This question was prompted by this newspaper article saying: Languages spoken by billions of people across Europe and Asia are descended from an ancient tongue uttered in southern Europe at the ...
For example, Charles Travis (1996; 1999) has pointed out, a variety of ways that a sentence may be used quite literally, non-metaphorically, seriously and sincerely – and yet still express two ...
I was thinking — if we didn't have words our experiences would be different somehow. It seems to me that perhaps words are limiting our experiences because as soon as we relate an experience to a word ...
I mean, is there a thought experiment that shows its ontological validity? Could it concievably, based on the data that we have, be merely an epiphenomenon of syntax and semantics?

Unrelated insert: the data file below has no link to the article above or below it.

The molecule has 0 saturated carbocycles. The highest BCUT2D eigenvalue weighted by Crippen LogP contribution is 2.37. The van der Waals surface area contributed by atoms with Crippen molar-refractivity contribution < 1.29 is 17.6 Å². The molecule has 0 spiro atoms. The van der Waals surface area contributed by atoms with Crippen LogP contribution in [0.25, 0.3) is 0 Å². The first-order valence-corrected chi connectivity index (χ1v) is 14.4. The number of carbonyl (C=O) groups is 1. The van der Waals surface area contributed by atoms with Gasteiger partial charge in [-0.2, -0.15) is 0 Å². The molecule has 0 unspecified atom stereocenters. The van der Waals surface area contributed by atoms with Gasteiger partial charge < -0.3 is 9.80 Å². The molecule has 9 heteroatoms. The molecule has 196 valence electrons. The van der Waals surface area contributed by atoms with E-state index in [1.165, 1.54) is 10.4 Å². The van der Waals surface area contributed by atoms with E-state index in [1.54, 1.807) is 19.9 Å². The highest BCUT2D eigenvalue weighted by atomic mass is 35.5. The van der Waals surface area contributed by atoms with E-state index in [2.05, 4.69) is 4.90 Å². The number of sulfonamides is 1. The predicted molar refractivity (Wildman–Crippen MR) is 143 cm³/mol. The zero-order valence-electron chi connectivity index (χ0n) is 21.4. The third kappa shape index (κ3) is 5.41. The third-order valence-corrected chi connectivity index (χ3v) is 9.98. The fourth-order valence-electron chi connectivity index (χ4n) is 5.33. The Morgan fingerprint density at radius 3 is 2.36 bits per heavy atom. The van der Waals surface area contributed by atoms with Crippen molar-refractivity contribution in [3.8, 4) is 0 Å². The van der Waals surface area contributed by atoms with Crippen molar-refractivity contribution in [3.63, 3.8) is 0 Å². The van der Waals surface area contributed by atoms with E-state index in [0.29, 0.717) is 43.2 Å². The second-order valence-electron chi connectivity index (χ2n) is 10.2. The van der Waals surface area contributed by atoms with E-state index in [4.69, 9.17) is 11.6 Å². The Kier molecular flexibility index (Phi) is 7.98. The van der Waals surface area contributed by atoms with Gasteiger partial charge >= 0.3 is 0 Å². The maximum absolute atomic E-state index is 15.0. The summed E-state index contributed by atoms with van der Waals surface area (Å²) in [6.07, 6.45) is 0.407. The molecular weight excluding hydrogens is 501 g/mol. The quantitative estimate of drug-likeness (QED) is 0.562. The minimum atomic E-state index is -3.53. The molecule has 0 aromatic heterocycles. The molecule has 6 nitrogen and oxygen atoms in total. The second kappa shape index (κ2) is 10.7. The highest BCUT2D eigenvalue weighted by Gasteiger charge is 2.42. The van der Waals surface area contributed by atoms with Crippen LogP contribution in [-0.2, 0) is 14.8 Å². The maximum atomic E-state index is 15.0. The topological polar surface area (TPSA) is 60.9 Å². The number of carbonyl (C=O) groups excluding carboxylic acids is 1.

Let's say my friend has a fly on her head, but she does not know it. I say to her: "You don't know that you have a fly on your head". Right before I uttered my statement - it was true, but right after ...
I have been reading Wittgenstein's Philosophical Investigations and my question is how does he come to realize that we can't have a perfect language. For instance I would say math is a perfect ...
What came first, language or consciousness? Has any philosopher said that language gives us consciousness by allowing us to communicate with ourselves and therefore giving us choices that we did ...
A privative is the absence of something, and as such doesn't exist. So cold is a privative, as it is merely the absence of heat. This question is inspired by this answer about a single noun for an ...